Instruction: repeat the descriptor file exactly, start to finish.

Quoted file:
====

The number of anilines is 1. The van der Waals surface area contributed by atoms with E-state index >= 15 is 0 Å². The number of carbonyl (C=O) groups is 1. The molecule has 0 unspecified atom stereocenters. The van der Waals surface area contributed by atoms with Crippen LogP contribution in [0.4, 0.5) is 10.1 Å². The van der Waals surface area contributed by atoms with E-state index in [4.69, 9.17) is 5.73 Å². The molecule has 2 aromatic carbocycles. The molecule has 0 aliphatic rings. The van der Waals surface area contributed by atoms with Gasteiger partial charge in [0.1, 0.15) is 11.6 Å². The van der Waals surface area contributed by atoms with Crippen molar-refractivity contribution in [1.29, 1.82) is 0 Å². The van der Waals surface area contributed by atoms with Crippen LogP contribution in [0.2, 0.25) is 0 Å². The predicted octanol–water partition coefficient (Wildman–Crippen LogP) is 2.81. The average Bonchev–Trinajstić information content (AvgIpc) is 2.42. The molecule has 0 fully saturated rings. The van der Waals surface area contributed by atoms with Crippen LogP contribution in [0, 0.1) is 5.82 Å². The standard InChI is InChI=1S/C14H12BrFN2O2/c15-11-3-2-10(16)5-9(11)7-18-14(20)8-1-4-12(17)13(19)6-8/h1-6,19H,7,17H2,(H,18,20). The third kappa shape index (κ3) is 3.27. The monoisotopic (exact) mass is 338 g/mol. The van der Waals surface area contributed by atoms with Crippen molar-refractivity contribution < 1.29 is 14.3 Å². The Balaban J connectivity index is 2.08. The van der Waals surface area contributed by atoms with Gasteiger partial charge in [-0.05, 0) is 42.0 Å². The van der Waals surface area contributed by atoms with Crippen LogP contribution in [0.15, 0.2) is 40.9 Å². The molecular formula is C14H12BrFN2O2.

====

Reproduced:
The number of anilines is 1. The van der Waals surface area contributed by atoms with E-state index >= 15 is 0 Å². The number of carbonyl (C=O) groups is 1. The molecule has 0 unspecified atom stereocenters. The van der Waals surface area contributed by atoms with Crippen LogP contribution in [0.4, 0.5) is 10.1 Å². The van der Waals surface area contributed by atoms with E-state index in [4.69, 9.17) is 5.73 Å². The molecule has 2 aromatic carbocycles. The molecule has 0 aliphatic rings. The van der Waals surface area contributed by atoms with Gasteiger partial charge in [0.1, 0.15) is 11.6 Å². The van der Waals surface area contributed by atoms with Crippen molar-refractivity contribution in [1.29, 1.82) is 0 Å². The van der Waals surface area contributed by atoms with Crippen LogP contribution in [0.2, 0.25) is 0 Å². The predicted octanol–water partition coefficient (Wildman–Crippen LogP) is 2.81. The average Bonchev–Trinajstić information content (AvgIpc) is 2.42. The molecule has 0 fully saturated rings. The van der Waals surface area contributed by atoms with Crippen LogP contribution in [0, 0.1) is 5.82 Å². The standard InChI is InChI=1S/C14H12BrFN2O2/c15-11-3-2-10(16)5-9(11)7-18-14(20)8-1-4-12(17)13(19)6-8/h1-6,19H,7,17H2,(H,18,20). The third kappa shape index (κ3) is 3.27. The monoisotopic (exact) mass is 338 g/mol. The van der Waals surface area contributed by atoms with Crippen molar-refractivity contribution < 1.29 is 14.3 Å². The Balaban J connectivity index is 2.08. The van der Waals surface area contributed by atoms with Gasteiger partial charge in [-0.05, 0) is 42.0 Å². The van der Waals surface area contributed by atoms with Crippen LogP contribution in [0.15, 0.2) is 40.9 Å². The molecular formula is C14H12BrFN2O2.